Mother Nature Presents: Bioluminescence + John Gray’s Tour in Phuket: our experience.

January 10, 2018
Asia pacific, Thailand

Note before starting: please note that the photos of the bioluminescence unfortunately didn’t come out in the best quality because of the nature of this phenomenon. We apologise but we how it can get you at least the drift.

Cris Typing.

Bioluminescence. Such a big long fascinating word.

It all started when I saw a photo of it, and I’ve been obsessed about it ever since. (The cover photo courtesy of

In a few very simple and non-scientific-at-all words, this phenomenon consists in creatures that, during the night, sparkle. / From Latin: BIO (life) LIMIN (light).
We all know about flickering fireflies, or glowing jellyfish or anglerfish in the deep sea.
Well, there is also another way to see it without having to wait in the forest endless nights nor to have to be a professional diver.

There are some  little atom-like organisms called dinoflagellates (bioluminescent plankton) that populate that water in some bays of the world, like in South of Thailand, Tasmania (Australia), and Puerto Rico (Caribbean).
They have been there for millenniums, single-cell creatures as old as time! They are so small that a thousand of them can fit in a drop of water.

What this plankton does: it captures the sunlight during the day and at night, if disturbed, it releases it; as a consequence, it sparkles. It is like a solar-charged defence system.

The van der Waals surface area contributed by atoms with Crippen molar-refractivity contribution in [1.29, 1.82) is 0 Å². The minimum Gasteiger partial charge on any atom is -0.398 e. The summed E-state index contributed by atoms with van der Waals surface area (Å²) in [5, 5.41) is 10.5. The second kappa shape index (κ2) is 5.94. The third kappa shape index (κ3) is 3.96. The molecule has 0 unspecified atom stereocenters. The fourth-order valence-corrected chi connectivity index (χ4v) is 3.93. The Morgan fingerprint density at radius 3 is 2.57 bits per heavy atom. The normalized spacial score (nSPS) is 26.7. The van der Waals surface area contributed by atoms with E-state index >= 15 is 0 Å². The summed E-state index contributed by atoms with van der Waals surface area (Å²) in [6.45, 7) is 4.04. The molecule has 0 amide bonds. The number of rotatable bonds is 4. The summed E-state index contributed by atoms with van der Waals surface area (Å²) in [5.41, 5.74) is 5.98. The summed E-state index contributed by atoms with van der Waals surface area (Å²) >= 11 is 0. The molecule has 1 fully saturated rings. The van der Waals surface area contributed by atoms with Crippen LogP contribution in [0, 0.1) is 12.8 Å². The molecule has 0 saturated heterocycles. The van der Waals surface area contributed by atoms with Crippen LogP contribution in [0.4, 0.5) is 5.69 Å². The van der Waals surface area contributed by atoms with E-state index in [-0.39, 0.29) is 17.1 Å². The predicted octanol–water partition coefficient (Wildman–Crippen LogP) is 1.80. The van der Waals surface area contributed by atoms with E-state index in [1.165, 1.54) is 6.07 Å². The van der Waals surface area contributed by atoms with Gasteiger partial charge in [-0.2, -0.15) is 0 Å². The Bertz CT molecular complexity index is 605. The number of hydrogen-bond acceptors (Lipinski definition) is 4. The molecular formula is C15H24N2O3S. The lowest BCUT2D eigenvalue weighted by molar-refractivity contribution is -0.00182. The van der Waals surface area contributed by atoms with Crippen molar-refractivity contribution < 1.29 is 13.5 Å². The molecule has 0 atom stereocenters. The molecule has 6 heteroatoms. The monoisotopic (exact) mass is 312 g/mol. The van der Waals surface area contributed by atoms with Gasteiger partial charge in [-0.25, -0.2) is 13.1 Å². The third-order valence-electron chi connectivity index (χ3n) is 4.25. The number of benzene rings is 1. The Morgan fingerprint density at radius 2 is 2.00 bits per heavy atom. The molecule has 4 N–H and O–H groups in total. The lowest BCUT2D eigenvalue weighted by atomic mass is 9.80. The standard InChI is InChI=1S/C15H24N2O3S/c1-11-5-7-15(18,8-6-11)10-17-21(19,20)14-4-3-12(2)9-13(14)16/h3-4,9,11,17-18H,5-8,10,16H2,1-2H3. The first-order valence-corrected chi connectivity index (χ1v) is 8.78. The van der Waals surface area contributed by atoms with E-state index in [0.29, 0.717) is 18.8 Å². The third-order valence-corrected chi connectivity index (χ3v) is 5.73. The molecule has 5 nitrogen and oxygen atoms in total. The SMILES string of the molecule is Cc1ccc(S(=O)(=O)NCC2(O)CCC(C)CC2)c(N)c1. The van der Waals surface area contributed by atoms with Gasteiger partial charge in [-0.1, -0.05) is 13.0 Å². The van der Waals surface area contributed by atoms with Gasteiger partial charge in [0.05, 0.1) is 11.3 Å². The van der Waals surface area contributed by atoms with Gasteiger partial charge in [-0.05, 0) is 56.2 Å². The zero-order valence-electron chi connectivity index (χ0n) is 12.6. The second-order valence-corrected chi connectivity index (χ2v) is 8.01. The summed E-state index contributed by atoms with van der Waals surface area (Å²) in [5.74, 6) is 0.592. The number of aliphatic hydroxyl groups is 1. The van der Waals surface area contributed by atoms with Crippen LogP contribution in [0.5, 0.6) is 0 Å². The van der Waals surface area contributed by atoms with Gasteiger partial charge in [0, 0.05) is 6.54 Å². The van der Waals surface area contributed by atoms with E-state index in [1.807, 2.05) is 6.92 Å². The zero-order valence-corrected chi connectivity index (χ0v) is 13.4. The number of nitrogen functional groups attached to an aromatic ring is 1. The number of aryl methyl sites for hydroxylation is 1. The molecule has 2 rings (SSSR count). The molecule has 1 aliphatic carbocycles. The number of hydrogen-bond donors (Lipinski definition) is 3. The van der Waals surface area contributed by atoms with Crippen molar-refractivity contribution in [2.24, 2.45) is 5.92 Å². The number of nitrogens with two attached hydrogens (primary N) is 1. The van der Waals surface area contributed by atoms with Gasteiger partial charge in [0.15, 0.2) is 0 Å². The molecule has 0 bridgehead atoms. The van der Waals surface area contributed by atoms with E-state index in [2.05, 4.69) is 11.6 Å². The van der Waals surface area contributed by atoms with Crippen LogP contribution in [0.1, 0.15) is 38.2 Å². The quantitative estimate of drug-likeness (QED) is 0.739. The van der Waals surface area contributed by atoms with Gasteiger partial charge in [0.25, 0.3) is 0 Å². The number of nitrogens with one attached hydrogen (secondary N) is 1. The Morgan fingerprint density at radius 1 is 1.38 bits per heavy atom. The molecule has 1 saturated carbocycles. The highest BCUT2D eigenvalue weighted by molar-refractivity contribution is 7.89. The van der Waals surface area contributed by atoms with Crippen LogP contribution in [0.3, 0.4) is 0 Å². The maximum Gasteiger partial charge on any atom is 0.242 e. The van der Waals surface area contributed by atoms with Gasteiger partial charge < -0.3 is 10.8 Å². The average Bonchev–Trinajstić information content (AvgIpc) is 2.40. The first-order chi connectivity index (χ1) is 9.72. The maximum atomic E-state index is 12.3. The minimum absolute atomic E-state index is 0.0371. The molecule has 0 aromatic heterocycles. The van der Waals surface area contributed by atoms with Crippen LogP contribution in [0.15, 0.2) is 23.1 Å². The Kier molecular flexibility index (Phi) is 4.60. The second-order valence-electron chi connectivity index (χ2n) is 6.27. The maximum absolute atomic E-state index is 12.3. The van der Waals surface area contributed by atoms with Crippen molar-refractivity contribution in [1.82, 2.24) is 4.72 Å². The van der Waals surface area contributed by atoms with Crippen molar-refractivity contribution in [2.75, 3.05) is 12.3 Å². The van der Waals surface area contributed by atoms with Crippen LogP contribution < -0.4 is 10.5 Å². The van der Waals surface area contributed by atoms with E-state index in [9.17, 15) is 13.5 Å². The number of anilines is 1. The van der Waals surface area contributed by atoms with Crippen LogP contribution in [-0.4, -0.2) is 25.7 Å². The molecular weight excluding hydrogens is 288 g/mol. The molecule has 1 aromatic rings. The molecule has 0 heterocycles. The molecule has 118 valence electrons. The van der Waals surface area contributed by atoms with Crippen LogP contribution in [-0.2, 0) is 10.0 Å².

We were lucky enough to see it happening during our trip in Thailand, on an island near Phuket.

Now I guess your question will be: HOW DO I SEE IT TOO?

Here below, a cartoonified representation of my excitement….

To find the bioluminescence your best bet is to go with experts. They know the best places and hidden caves where to see it at its best.

We chose John Gray’s Sea Canoe Company. It is so far the best rated kayak company in that area of Thailand and its tours are rated at mostly 5 stars everywhere. Let me tell you a bit about the tour.


The tour that includes the bioluminescence is named Hong by Starlight.

They pick you up from your hotel in Phuket (we had to pay some extra as we were staying further up, in Khao Lak) -and by the way you don’t have to get up at 5am with this one as it leaves at midday-yay!

Once on the boat, they will serve you some simple and DELICIOUS lunch and off you go exploring Phang Nga Bay’s marine geology.

Each two or three passengers will be assigned to one expert guide and they will paddle you through caves (from here the name “Hong” -Room) and places you would think only exist in movies today.

paradise huh?

A characteristic of John Gran’s Tours is that they are environmental friendly:  nothing goes wasted, they recycle, and the guides collect floating rubbish that some reckless tourists or sailors threw in the sea, helping to keep those waters as clean as they can.

The afternoon goes very smoothly: you discover beautiful caves with your guide and then you’ll swim or paddle yourself near a small beach (it will most likely be hot and you will most likely look forward for that moment).